8.    In early June 1901, I went with 'A' Squadron, under Captain Robertson to the Spelonken. 'A' Squadron was detached from the Bushveldt Carbineers and placed under the command of the intelligence officer for the district, Captain Taylor. On 2 July 1901 Captains Taylor and Robertson ordered a patrol to apprehend and shoot a party of 6 Boers and this was done. I understand that Captain Taylor was later charged with this shooting but was acquitted.

9.    Captain Robertson allowed 'A' Squadron to drift into a state of insubordination verging on mutiny. The men did almost as they liked and horses and other captured stock were being divided amongst themselves while stills on neighbouring farms were freely made use of. Captain Robertson was recalled along with several members of 'A' Squadron and replaced by Captain Hunt in mid-July 1901. Captain Hunt was joined by Lieutenants Morant, Hannam and Picton and several members of 'B' Squadron. Captain Hunt ordered Lieutenant Morant and myself to break up the illicit stills and to confiscate the stolen livestock. This resulted in resentment and animosity from some members of the detachment.

10.    Captain Hunt informed us that he had received orders from Lord Kitchener through Colonel Hamilton that prisoners were to shot. I had no reason to doubt Captain Hunt, who was an experienced British officer.  I believed that if the order came from Lord Kitchener then it must be legal and that it was my duty to obey it.

11.    On the 7th August information reached us at Fort Edward that Captain Hunt had been killed at Devilskloof. Lieutenant Morant then being senior ordered the whole of the detachment to proceed with him to Reuter’s mission station, 85 miles east of Fort Edward, to reinforce a small party that had gone there with Captain Hunt. We reached Reuter’s on the evening of August 8, where we learned that Captain Hunt and Sgt. Eland had been killed and that he had been buried an hour earlier. We learned from the troops and from Rev. Reuter that Captain Hunt’s body had been stripped and terribly knocked about. The neck was broken and there were heel marks on his forehead between the eyes. His flesh had been cut into with a knife. Lieutenant Morant was extremely distressed and he vowed there and then that he would give no quarter and take no prisoners.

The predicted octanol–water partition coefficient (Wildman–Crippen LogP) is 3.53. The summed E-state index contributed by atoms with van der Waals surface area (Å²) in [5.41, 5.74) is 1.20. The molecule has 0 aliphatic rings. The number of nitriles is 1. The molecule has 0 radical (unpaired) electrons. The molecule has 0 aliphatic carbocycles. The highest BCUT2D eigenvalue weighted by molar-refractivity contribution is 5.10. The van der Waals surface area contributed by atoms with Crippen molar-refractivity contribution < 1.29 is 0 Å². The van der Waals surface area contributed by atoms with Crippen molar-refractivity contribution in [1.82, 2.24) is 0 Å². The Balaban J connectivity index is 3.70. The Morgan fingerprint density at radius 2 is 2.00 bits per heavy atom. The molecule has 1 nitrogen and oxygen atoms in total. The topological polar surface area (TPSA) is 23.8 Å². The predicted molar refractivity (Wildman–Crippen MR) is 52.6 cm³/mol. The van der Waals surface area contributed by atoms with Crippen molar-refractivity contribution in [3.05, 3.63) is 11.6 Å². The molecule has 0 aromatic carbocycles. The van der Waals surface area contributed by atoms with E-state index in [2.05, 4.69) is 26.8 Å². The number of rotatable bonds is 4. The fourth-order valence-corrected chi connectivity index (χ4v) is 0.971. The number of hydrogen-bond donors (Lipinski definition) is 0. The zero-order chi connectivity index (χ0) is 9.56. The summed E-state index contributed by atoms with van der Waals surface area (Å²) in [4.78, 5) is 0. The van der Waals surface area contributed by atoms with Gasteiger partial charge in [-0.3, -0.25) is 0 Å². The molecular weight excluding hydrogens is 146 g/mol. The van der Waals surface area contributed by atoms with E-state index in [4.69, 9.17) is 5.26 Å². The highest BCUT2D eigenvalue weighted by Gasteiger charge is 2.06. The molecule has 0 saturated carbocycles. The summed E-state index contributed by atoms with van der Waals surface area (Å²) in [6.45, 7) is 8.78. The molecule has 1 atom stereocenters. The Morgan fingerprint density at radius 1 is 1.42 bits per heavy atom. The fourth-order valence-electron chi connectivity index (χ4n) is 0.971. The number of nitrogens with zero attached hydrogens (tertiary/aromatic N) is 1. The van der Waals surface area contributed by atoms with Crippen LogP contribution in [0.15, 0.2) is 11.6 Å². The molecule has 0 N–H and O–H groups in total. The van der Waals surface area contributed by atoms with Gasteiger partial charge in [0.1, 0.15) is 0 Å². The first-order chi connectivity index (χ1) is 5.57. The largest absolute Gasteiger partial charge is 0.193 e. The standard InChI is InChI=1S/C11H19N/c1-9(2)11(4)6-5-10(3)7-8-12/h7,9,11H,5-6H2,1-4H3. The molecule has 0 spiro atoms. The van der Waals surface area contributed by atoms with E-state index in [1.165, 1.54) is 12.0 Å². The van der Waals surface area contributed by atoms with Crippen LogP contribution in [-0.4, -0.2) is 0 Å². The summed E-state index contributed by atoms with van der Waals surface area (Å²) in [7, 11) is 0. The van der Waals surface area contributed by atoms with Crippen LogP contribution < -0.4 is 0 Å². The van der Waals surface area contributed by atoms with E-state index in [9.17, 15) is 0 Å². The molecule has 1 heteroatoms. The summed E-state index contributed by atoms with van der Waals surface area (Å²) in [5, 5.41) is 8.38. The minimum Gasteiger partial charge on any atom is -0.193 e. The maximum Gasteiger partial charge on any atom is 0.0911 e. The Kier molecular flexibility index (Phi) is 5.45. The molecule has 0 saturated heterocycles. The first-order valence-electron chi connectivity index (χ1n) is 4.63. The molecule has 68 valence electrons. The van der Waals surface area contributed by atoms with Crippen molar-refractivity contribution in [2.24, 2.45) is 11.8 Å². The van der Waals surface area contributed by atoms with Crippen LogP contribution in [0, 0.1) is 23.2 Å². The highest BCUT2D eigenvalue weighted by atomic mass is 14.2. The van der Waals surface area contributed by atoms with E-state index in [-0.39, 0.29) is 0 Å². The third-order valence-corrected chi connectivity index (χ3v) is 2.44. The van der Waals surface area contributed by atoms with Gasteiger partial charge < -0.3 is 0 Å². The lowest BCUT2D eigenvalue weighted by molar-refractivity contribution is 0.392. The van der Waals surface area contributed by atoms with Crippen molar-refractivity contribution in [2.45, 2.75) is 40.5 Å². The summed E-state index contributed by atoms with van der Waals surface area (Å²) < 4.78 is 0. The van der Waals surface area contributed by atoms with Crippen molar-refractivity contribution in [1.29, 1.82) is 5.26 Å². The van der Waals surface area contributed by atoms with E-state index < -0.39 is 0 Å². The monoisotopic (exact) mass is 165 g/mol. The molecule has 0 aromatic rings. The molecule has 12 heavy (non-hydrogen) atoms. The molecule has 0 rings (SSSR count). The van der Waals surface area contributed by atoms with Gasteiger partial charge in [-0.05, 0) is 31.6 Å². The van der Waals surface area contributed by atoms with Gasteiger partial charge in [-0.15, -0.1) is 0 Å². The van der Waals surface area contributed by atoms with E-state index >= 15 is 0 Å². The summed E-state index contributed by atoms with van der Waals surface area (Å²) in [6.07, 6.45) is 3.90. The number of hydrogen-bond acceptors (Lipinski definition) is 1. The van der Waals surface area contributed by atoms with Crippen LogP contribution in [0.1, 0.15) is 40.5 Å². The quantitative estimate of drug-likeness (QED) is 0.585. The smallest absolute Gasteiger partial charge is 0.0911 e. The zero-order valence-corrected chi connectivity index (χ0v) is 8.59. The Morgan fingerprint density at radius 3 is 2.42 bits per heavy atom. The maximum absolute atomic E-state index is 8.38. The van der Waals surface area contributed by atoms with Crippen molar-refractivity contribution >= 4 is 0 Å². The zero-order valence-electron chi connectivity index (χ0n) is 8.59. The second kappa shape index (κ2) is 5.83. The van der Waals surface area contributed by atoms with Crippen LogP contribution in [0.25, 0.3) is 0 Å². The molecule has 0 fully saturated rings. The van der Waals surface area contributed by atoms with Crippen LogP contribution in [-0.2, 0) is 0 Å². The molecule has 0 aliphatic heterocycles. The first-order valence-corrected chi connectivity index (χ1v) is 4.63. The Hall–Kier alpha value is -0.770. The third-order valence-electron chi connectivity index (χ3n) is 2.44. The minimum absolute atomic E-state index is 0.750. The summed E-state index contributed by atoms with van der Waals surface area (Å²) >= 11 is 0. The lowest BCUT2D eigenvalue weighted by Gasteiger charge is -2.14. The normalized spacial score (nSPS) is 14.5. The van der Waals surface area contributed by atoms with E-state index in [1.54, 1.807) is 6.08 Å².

12.    We left Reuter’s and caught up with the Boers on the evening of 9th August and immediately attacked. The Boers fled but we captured one wounded prisoner who was then in possession of several articles the property of the late Captain Hunt, and was wearing khaki. He was taken with us next morning in a cape cart and when we halted at Mamahila Kop Lieutenant Morant called a meeting of the officers and informed us of his intention to shoot the prisoner. I supported his intention as I believed that he was acting in obedience to orders. A firing party was formed and the prisoner, Visser, was shot.

13.    I was charged, along with Lieutenants Morant, Witton and Picton with: